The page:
What does it mean when the architect has the “final” say on disputes? Does that prevent you from filing a lawsuit to get paid? Not necessarily.
As we discussed in the last blog post, Otis Elevator installed four escalators. Otis’ shop drawings were approved before work was nearly completed, but the owner refused to accept the work. The escalators had to be changed and Otis wanted to be paid for the change ordered work. The general refused and Otis had to file suit against the general to get paid for its work.
During the litigation, the general contractor claimed that the contract prevented Otis from bringing the lawsuit. Specifically, the general contractor cited to the contract language that stated:
If there is any conflict, ambiguity, or inconsistency within or between [the contract documents] or a difference in interpretation, the matter shall be referred to the appropriate design professional whose decision the subcontractor shall implement at no additional cost.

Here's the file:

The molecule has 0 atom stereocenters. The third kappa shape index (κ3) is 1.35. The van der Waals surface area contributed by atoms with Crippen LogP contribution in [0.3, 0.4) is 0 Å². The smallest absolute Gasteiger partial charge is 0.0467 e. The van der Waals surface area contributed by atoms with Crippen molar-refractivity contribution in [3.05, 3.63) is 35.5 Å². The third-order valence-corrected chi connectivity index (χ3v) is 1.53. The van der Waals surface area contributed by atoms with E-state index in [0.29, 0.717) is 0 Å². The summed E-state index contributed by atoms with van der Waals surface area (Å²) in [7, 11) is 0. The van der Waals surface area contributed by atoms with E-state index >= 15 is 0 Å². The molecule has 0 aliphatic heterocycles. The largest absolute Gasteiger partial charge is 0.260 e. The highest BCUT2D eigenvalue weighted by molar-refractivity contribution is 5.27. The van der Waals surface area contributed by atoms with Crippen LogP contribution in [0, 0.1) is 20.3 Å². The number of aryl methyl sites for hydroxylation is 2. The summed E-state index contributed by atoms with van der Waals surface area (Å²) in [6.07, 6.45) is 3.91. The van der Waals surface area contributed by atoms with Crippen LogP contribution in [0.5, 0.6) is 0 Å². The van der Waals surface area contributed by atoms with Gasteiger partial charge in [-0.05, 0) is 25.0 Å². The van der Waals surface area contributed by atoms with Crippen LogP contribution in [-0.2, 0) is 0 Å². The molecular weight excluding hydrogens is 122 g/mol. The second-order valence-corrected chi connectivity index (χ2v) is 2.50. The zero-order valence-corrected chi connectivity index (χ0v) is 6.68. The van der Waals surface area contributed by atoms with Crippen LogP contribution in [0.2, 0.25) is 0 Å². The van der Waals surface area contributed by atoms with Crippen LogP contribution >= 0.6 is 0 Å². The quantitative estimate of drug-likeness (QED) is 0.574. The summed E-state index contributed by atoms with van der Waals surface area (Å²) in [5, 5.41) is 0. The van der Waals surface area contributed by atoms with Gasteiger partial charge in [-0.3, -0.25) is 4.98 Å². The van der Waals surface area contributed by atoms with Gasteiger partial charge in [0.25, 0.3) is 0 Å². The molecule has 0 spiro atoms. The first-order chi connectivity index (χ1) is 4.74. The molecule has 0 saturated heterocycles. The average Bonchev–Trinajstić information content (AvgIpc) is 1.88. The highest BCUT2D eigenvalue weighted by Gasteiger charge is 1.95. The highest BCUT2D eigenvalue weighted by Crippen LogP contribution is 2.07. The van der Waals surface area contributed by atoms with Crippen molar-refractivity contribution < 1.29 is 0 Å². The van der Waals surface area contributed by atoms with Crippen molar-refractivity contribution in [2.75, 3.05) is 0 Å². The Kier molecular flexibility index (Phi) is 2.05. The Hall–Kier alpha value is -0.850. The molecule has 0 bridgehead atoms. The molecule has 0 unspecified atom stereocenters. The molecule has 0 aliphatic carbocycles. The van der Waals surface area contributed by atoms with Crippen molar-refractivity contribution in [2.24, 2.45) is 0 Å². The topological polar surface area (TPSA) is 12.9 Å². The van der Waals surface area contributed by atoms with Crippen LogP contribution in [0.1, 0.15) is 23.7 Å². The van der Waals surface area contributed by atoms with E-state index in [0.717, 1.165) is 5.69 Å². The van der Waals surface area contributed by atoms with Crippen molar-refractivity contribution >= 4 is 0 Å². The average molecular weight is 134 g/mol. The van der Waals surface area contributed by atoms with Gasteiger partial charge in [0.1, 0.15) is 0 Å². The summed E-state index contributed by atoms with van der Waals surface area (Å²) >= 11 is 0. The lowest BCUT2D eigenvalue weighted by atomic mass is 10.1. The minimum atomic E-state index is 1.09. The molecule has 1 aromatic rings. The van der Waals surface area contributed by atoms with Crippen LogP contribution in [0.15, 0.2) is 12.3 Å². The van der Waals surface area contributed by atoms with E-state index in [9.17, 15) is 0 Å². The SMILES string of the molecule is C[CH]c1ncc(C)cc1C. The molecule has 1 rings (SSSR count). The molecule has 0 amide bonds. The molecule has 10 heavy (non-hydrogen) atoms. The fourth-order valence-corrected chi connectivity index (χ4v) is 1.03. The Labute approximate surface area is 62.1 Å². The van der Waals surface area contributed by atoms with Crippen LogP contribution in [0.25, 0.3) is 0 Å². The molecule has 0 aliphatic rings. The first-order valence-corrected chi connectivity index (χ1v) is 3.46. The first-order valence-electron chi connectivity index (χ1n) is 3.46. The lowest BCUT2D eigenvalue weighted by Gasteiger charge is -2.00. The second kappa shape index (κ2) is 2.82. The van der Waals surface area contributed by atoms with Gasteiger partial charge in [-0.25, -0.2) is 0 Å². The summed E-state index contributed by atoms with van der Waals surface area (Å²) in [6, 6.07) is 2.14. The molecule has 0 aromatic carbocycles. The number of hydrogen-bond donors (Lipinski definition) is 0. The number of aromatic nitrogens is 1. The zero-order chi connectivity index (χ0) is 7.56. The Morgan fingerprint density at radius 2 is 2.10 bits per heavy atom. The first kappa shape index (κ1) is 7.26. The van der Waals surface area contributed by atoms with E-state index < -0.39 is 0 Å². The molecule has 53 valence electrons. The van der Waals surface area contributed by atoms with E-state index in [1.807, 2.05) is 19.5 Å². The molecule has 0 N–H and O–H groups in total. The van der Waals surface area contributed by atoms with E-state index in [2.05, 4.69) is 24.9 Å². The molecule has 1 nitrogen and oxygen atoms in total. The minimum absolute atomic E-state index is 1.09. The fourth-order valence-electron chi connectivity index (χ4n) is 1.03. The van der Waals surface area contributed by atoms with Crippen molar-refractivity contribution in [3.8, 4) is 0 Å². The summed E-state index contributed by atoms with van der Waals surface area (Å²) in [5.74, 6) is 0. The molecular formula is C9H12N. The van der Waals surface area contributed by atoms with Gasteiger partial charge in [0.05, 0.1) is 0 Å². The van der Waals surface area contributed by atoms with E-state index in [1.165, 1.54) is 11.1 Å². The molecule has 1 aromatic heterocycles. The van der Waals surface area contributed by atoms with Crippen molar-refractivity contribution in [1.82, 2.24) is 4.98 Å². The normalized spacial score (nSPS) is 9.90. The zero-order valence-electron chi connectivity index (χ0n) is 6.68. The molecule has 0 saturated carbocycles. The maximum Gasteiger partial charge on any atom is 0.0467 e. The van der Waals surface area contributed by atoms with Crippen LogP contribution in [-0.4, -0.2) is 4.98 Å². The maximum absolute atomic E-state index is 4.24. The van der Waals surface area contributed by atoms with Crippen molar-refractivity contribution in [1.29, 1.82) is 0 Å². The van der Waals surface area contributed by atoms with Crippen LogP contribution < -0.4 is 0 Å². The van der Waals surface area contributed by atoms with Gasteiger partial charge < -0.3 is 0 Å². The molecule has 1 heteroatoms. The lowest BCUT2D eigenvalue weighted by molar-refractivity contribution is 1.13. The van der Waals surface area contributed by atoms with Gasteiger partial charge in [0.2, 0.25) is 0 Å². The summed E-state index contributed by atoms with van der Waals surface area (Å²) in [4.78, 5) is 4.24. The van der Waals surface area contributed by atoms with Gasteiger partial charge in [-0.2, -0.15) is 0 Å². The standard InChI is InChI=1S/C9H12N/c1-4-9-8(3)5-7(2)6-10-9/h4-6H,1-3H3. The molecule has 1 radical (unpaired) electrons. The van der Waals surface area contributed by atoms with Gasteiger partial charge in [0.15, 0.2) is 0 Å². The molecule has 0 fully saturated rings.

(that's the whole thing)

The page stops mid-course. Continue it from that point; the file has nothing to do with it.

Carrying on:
The general contractor claimed that the above language bound Otis to the architect’s decision that the plans called wider step width than those originally proposed by Otis.
The court disagreed and ruled that the architect’s decision was reviewable where there is evidence of fraud or such gross mistakes as would imply bad faith or a failure to exercise honest judgment. The court found that the architect did not exercise honest judgment by:
- Having an intern draft the escalator drawings;
- Approving the shop drawings and stamping them with “Concept conforms with Design Concept”; and
- Failing to identify any problem with Otis’ construction during the architect’s on-site inspections.
Here the court found that the architect’s final say was reviewable because the architect demonstrated dishonest judgment or bad faith. But, if the architect had performed his work well, Otis could have been stuck with the decision to implement the change, and at no additional cost.
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